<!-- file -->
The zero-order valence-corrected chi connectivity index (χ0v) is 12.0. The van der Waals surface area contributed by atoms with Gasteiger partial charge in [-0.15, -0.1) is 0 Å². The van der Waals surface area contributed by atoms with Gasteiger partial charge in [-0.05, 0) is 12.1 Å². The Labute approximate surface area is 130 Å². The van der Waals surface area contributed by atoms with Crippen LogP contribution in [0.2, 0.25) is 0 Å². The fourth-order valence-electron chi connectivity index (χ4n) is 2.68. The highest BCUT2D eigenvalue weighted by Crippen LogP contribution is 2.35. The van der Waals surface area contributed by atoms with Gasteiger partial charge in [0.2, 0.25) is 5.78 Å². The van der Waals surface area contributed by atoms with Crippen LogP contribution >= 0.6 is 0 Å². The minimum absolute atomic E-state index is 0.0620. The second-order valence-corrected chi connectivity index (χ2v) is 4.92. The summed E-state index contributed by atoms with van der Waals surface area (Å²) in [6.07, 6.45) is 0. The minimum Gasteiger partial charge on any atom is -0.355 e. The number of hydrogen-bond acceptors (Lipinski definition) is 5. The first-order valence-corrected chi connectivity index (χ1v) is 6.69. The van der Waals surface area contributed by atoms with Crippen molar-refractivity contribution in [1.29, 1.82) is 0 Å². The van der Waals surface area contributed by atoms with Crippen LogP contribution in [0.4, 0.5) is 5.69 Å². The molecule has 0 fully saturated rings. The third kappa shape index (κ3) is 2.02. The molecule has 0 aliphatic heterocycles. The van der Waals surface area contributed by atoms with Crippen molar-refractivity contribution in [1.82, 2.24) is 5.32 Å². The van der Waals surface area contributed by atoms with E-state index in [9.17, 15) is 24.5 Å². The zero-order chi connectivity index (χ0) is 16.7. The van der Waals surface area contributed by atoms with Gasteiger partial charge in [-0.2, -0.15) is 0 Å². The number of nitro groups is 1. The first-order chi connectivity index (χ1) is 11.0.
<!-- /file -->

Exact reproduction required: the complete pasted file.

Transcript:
The zero-order valence-corrected chi connectivity index (χ0v) is 12.0. The van der Waals surface area contributed by atoms with Gasteiger partial charge in [-0.15, -0.1) is 0 Å². The van der Waals surface area contributed by atoms with Gasteiger partial charge in [-0.05, 0) is 12.1 Å². The Labute approximate surface area is 130 Å². The van der Waals surface area contributed by atoms with Crippen LogP contribution in [0.2, 0.25) is 0 Å². The fourth-order valence-electron chi connectivity index (χ4n) is 2.68. The highest BCUT2D eigenvalue weighted by Crippen LogP contribution is 2.35. The van der Waals surface area contributed by atoms with Gasteiger partial charge in [0.2, 0.25) is 5.78 Å². The van der Waals surface area contributed by atoms with Crippen LogP contribution >= 0.6 is 0 Å². The minimum absolute atomic E-state index is 0.0620. The second-order valence-corrected chi connectivity index (χ2v) is 4.92. The summed E-state index contributed by atoms with van der Waals surface area (Å²) in [6.07, 6.45) is 0. The minimum Gasteiger partial charge on any atom is -0.355 e. The number of hydrogen-bond acceptors (Lipinski definition) is 5. The first-order valence-corrected chi connectivity index (χ1v) is 6.69. The van der Waals surface area contributed by atoms with Crippen molar-refractivity contribution in [1.29, 1.82) is 0 Å². The van der Waals surface area contributed by atoms with Crippen LogP contribution in [0.4, 0.5) is 5.69 Å². The molecule has 0 fully saturated rings. The third kappa shape index (κ3) is 2.02. The molecule has 0 aliphatic heterocycles. The van der Waals surface area contributed by atoms with Crippen molar-refractivity contribution in [1.82, 2.24) is 5.32 Å². The van der Waals surface area contributed by atoms with E-state index in [9.17, 15) is 24.5 Å². The zero-order chi connectivity index (χ0) is 16.7. The van der Waals surface area contributed by atoms with Gasteiger partial charge in [-0.2, -0.15) is 0 Å². The number of nitro groups is 1. The first-order chi connectivity index (χ1) is 11.0.